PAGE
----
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John Wall eyes MVP award, appreciates Scott Brooks' confidence in him

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John Wall eyes MVP award, appreciates Scott Brooks' confidence in him

Wizards guard John Wall has never been afraid to share his personal goals, even knowing things can be taken out of context and used to set expectations in the minds of many.

Some athletes shy away from proclamations, knowing they will be held to them.

This offseason Wall already threw it out there he wants to make first team All-Defense for the 2017-18 season. And now he's talking about winning the NBA's most valuable player award. Actually, it was his head coach Scott Brooks who got it all started on media day last week.

"John Wall is one of the best players in basketball," Brooks said.

"I think now you can really talk about him being in the MVP conversation. He has that type of ability. He has that type of game."

When asked about Brooks' quote, Wall didn't walk it back or beat around the bush. That's not his style.

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"It's a goal that I have for myself, also," he said. "It's not more pressure. It's an opportunity knowing how much I worked on my game. It shows how much coach believes in me. He wants me to run the team. He's put me in different positions to excel. That's my ultimate goal, to be MVP one day, why not have it have an MVP season this year?"

Earning the MVP these days is about as difficult as it has ever been in the NBA. Last season, Oklahoma City Thunder star Russell Westbrook took home the honors by setting an NBA record for triple-doubles. He was the first player to average a triple double since Oscar Robertson in 1961-62. Rockets guard James Harden finished second and he had one of the best seasons in league history with an absurd line of 29.1 points and 11.2 assists per game.

The NBA's MVP award was so competitive last year that LeBron James finished fourth despite setting career-highs in rebounds and assists and helped lead the Cavs while Kevin Love missed a quarter of the season. Wall was just the second player in NBA history to average at least 23 points, 10 assists and two steals while shooting over 45 percent from the field in a season and he wasn't even a finalist.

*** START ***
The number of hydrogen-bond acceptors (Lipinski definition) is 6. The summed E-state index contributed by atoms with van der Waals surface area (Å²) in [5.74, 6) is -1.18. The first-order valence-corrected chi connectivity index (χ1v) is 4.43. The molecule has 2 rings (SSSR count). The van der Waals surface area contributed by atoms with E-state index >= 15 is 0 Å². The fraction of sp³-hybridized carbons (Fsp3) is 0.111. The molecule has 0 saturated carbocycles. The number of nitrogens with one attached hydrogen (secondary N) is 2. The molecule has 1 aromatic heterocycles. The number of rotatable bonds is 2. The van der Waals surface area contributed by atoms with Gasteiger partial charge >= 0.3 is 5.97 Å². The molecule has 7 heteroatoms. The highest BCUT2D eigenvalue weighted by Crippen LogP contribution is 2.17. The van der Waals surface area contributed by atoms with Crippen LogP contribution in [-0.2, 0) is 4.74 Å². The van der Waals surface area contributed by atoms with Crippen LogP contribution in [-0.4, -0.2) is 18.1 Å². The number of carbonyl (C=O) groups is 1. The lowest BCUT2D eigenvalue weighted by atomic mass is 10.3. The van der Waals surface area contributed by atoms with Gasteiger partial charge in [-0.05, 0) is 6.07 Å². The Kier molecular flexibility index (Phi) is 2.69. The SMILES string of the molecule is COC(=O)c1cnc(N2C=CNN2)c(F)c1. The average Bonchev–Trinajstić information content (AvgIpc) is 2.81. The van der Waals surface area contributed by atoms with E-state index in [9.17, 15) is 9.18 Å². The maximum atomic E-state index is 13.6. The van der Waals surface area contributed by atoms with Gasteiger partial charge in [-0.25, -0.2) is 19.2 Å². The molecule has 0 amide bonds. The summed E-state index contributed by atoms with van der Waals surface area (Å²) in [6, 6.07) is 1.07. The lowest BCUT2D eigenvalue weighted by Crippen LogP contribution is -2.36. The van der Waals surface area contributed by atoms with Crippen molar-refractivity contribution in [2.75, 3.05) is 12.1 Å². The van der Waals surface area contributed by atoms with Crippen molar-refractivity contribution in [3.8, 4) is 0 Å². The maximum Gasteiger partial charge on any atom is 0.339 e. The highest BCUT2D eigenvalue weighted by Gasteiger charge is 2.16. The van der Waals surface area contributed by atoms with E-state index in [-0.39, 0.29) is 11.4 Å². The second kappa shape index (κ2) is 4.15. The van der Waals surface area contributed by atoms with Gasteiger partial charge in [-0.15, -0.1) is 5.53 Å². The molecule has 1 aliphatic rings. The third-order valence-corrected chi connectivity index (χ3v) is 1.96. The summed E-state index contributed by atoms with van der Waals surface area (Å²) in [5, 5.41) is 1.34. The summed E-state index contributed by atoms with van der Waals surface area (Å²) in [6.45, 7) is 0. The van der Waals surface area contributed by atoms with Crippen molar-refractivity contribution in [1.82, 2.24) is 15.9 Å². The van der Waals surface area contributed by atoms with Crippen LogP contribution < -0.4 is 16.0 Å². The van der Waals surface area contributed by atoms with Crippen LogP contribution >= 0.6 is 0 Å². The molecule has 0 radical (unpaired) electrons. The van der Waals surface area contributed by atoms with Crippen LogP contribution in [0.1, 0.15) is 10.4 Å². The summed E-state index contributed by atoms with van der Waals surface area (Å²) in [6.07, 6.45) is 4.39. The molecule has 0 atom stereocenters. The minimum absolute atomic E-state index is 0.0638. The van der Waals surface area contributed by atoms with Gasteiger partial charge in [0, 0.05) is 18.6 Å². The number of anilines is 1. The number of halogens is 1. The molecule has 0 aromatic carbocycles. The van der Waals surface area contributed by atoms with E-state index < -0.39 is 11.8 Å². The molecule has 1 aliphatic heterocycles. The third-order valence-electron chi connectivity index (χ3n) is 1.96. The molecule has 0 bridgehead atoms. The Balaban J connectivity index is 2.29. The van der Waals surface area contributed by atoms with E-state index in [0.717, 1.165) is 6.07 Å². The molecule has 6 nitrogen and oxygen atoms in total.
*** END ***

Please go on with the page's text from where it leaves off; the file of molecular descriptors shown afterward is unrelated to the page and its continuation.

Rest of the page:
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Now, last year was unusual in the annals of the NBA. Not since 1972-73 had a player averaged at least 29 points and 10 assists in one season and both Harden and Westbrook did so in 2016-17. Those are tough numbers to compete with, especially for a point guard like Wall who was directly compared to them.

If history is any indication, Wall will have to score more to leap into the MVP mix. His 23.1 points last season were excellent and enough to tie Bradley Beal for the lead on the Wizards. But no MVP has held a scoring average that low since Steve Nash in 2005-06. The only MVP to score less than 25 per game since Nash was Stephen Curry in 2014-15, but he had a 59.4 effective field-goal percentage and led the best team in the NBA. 

In theory, Nash's path the the MVP (he won it twice) is probably the best blueprint for Wall. Nash took home the award with seasons of 15.5 points and 11.5 assists (2004-05) and 18.8 points and 10.5 assists (2005-06) per game. Wall puts up those type of numbers on a regular basis, but much has changed about the point guard position since Nash's heyday. 

Now the top point guards are often the No. 1 scoring options on their teams and scoring is a big determinant of postseason awards. With everything Wall already does, between passing, rebounding and racking up steals, adding a few more points per game is what it will probably require to get his name into the MVP mix. An argument could be made he should have been in the discussion this past season, but as history shows it's scoring that reigns supreme, especially for point guards these days.

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After lopsided loss to Hornets, Scott Brooks says changes will be made for Wizards